While Hindi in Devanagari script is the official language of the Central Government of India, with English as a provisional official sub-language, individual state legislatures can adopt any regional language as the official language of that state. The Constitution of India recognizes 22 official languages, spoken in different parts of the country. In addition, the Government of India has awarded the distinction of classical language to Kannada, Malayalam, Odia, Sanskrit, Tamil and Telegu.
History of Languages of India
India is the home of the Indo-Aryan and Dravidian language families, which is indigenous to the Indian subcontinent. The southern Indian languages are from the Dravidian family, while the Proto- Dravidian languages were spoken in India in the 4th millennium BCE and started disintegrating into various branches around 3rd millennium BCE. These branches were classified into 4 groups: North, Central (Kolami–Parji), South-Central (Telugu–Kui), and South Dravidian (Tamil-Kannada).
The northern Indian languages are from the Indo-Aryan family which evolved from the Old Indic languages. The Indo-Aryan languages developed and emerged in 3 stages: Old Indo-Aryan, Middle Indo-Aryan stage and New Indo-Aryan. The modern north Indian Indo-Aryan languages all evolved into distinct, recognisable languages in the New Indo-Aryan Age.
The influence of foreign languages in India has been massive. The Indian sub-continent has endured many conquests throughout its history. Certainly the one with the longest-lasting effect was the Aryan invasion which brought Vedic speech with it. Sanskrit, Sauraseni Prakrit, and then Sauraseni Apabhramsa served as languages of interregional communication from early times until the Muslim invasions in north India in the 13th century. During this time, Persian became the court language and was later used as an official language during the reign of Mughal Emperor Akbar. In 1837, the British replaced Persian with English and Hindustani in Perso-Arabic script for administrative purposes, and the Hindi movement of the 19th century replaced Persianised vocabulary with Sanskrit derivations and replaced or supplemented the use of Perso-Arabic script for administrative purposes with Devanagari.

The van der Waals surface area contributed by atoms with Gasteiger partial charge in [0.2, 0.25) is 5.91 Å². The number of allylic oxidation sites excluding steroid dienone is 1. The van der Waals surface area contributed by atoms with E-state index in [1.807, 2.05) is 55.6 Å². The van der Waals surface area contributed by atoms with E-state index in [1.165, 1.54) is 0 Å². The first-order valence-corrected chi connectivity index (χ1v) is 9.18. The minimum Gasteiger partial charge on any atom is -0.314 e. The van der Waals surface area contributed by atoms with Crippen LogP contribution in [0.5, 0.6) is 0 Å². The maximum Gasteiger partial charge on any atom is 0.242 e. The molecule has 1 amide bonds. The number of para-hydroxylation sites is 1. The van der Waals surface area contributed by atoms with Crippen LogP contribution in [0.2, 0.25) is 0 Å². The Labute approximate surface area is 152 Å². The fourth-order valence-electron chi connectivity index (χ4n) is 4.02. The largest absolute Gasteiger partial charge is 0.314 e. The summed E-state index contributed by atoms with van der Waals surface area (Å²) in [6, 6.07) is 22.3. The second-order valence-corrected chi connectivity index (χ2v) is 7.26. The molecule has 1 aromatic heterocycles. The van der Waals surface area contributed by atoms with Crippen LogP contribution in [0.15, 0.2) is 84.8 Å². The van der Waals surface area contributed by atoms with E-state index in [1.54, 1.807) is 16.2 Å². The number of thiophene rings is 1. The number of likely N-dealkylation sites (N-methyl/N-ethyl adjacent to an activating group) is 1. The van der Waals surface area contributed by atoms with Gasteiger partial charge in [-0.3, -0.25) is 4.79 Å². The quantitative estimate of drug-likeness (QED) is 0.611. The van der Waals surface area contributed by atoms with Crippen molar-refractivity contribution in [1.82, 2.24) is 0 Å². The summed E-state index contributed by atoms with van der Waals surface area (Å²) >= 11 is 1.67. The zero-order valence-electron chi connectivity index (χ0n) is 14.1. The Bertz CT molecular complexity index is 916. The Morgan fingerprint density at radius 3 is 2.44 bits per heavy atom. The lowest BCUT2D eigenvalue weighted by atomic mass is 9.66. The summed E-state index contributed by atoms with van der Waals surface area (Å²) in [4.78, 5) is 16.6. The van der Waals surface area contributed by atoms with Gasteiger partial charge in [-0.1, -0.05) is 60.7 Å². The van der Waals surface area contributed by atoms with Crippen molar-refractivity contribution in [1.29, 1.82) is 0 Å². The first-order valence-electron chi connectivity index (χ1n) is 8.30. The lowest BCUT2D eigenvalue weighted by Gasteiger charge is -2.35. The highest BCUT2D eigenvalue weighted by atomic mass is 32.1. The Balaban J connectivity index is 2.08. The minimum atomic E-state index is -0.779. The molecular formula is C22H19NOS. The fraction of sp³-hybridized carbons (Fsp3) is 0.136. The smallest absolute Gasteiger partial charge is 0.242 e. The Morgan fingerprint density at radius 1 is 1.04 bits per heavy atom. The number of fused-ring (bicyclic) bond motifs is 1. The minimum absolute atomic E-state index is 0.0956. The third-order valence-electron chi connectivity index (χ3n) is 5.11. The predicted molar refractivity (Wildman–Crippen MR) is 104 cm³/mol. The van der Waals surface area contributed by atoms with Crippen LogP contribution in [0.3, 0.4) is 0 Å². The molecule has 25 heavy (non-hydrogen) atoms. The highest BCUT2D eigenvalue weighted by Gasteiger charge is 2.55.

Official Languages of India
In British India, prior to Independence, English was the sole language for administrative purposes as well as for higher education purposes. In 1946, the Indian Constitution declared Hindi in Devanagari script to be the official language of the union, unless the Parliament decided otherwise, the use of English for official purposes was officially to cease after the constitution came into effect, on January 26, 1965. The prospect of the changeover led to much alarm in the non Hindi-speaking areas of India, as a result of which the Parliament enacted the Official Languages Act, 1963, providing for the continued use of English for official purposes along with Hindi, even after 1965.
An attempt was made in late 1964 to expressly provide for an end to the use of English, but it was met with protests from across the country, some of which turned violent. The proposal was dropped because of the widespread protests and the Act itself was amended in 1967 to provide that the use of English would not be ended until a resolution to that effect was passed by the legislature of every state that had not adopted Hindi as its official language, and by each house of the Indian Parliament. Thus, the Constitution of India does not give any languages of India the status of national language.
Prominent Languages of India
The prominent languages of India are listed below as follows:
Out of the languages of India listed above, the Government of India has declared some of these the classical languages of India, which are: Tamil, Sanskrit, Kannada, Telegu, Malayalam and Odia.
Other Languages of India
Having more than 1 million speakers, the native languages of India are mostly grouped under Hindi. Few of the native languages of India are Bhojpuri, Rajasthani, Magadhi, Chhattisgarhi, Haryanvi, Marwari, Malvi, Mewari, Khorth, Bundeli, Bagheli, Pahari, Laman, Awadhi, Harauti, Garhwali, Nimadi, Sadan, Kumauni, Dhundhari, Tulu, Surgujia, Bagri Rajasthani, Banjari, Nagpuria, Surajpuri, Sylheti and Kangri.
Writing Systems for Languages of India Most of the languages of India are written in Brahmi derived scripts, such as Devanagari, Tamil, Telegu, Kannada, Meitei Mayek, Odia, Eastern Nagari- Assamese/ Bengali, etc. Urdu and sometimes Kashmiri, Sindhi and Punjabi are written in modified versions of the Arabic script. Except for these languages, the alphabets of Indian languages are native to India. Most scholars consider these Indic scripts a distant offshoot of the Aramaic alphabet, although there are differing opinions.